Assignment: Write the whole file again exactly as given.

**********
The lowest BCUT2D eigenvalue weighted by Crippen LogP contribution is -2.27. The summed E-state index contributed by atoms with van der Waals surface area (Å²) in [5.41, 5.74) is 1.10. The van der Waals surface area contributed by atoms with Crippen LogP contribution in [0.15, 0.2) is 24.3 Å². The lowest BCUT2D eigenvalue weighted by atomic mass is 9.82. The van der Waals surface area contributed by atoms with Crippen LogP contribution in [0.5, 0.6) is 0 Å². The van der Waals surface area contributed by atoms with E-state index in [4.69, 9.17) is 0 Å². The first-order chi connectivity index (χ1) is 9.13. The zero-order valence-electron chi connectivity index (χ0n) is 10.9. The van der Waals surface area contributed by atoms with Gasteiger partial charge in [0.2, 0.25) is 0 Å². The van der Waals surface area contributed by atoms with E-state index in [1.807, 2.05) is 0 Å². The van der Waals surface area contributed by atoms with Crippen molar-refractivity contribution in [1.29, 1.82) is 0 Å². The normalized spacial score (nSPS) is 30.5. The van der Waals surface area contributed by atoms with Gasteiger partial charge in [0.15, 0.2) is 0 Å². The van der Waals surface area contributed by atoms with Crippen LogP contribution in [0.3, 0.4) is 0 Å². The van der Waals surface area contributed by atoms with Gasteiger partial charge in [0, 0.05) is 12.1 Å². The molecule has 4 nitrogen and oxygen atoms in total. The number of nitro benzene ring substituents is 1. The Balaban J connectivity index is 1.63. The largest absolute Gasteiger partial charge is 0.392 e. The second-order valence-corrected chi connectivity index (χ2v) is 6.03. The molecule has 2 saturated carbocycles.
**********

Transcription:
The lowest BCUT2D eigenvalue weighted by Crippen LogP contribution is -2.27. The summed E-state index contributed by atoms with van der Waals surface area (Å²) in [5.41, 5.74) is 1.10. The van der Waals surface area contributed by atoms with Crippen LogP contribution in [0.15, 0.2) is 24.3 Å². The lowest BCUT2D eigenvalue weighted by atomic mass is 9.82. The van der Waals surface area contributed by atoms with Crippen LogP contribution in [0.5, 0.6) is 0 Å². The van der Waals surface area contributed by atoms with E-state index in [4.69, 9.17) is 0 Å². The first-order chi connectivity index (χ1) is 9.13. The zero-order valence-electron chi connectivity index (χ0n) is 10.9. The van der Waals surface area contributed by atoms with Gasteiger partial charge in [0.2, 0.25) is 0 Å². The van der Waals surface area contributed by atoms with E-state index in [1.807, 2.05) is 0 Å². The van der Waals surface area contributed by atoms with Crippen molar-refractivity contribution in [1.29, 1.82) is 0 Å². The normalized spacial score (nSPS) is 30.5. The van der Waals surface area contributed by atoms with Gasteiger partial charge in [0.15, 0.2) is 0 Å². The van der Waals surface area contributed by atoms with Crippen LogP contribution in [0.3, 0.4) is 0 Å². The van der Waals surface area contributed by atoms with Gasteiger partial charge in [0, 0.05) is 12.1 Å². The molecule has 4 nitrogen and oxygen atoms in total. The number of nitro benzene ring substituents is 1. The Balaban J connectivity index is 1.63. The largest absolute Gasteiger partial charge is 0.392 e. The second-order valence-corrected chi connectivity index (χ2v) is 6.03. The molecule has 2 saturated carbocycles.